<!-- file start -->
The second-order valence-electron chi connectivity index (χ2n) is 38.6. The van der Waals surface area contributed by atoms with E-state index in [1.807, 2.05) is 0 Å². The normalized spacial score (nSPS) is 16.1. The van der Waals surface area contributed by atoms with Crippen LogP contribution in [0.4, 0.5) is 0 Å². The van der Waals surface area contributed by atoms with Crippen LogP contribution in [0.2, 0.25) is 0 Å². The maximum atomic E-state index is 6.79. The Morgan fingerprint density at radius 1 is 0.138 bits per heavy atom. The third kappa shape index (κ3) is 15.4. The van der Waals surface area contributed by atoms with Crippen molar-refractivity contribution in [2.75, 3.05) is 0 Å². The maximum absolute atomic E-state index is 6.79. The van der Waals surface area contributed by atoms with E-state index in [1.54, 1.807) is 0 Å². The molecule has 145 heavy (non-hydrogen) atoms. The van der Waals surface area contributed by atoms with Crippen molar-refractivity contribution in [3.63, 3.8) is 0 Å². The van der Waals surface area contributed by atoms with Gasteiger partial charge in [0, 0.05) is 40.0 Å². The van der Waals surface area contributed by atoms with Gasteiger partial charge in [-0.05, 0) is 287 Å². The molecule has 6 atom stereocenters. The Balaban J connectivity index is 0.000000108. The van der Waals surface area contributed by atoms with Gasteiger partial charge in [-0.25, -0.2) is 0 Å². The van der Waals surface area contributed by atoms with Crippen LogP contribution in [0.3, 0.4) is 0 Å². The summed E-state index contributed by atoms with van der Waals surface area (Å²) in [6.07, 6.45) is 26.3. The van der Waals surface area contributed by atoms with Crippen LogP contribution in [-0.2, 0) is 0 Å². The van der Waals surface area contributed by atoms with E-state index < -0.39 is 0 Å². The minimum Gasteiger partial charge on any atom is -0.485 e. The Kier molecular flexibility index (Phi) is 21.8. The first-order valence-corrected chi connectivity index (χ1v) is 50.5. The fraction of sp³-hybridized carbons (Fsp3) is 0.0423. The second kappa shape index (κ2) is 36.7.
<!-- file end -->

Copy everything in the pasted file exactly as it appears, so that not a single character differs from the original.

The second-order valence-electron chi connectivity index (χ2n) is 38.6. The van der Waals surface area contributed by atoms with E-state index in [1.807, 2.05) is 0 Å². The normalized spacial score (nSPS) is 16.1. The van der Waals surface area contributed by atoms with Crippen LogP contribution in [0.4, 0.5) is 0 Å². The van der Waals surface area contributed by atoms with Crippen LogP contribution in [0.2, 0.25) is 0 Å². The maximum atomic E-state index is 6.79. The Morgan fingerprint density at radius 1 is 0.138 bits per heavy atom. The third kappa shape index (κ3) is 15.4. The van der Waals surface area contributed by atoms with Crippen molar-refractivity contribution in [2.75, 3.05) is 0 Å². The maximum absolute atomic E-state index is 6.79. The van der Waals surface area contributed by atoms with E-state index in [1.54, 1.807) is 0 Å². The molecule has 145 heavy (non-hydrogen) atoms. The van der Waals surface area contributed by atoms with Crippen molar-refractivity contribution in [3.63, 3.8) is 0 Å². The van der Waals surface area contributed by atoms with Gasteiger partial charge in [0, 0.05) is 40.0 Å². The van der Waals surface area contributed by atoms with Gasteiger partial charge in [-0.05, 0) is 287 Å². The molecule has 6 atom stereocenters. The Balaban J connectivity index is 0.000000108. The van der Waals surface area contributed by atoms with Gasteiger partial charge in [-0.25, -0.2) is 0 Å². The van der Waals surface area contributed by atoms with Crippen LogP contribution in [0.3, 0.4) is 0 Å². The summed E-state index contributed by atoms with van der Waals surface area (Å²) in [6.07, 6.45) is 26.3. The van der Waals surface area contributed by atoms with Crippen LogP contribution in [-0.2, 0) is 0 Å². The van der Waals surface area contributed by atoms with E-state index < -0.39 is 0 Å². The minimum Gasteiger partial charge on any atom is -0.485 e. The Kier molecular flexibility index (Phi) is 21.8. The first-order valence-corrected chi connectivity index (χ1v) is 50.5. The fraction of sp³-hybridized carbons (Fsp3) is 0.0423. The second kappa shape index (κ2) is 36.7.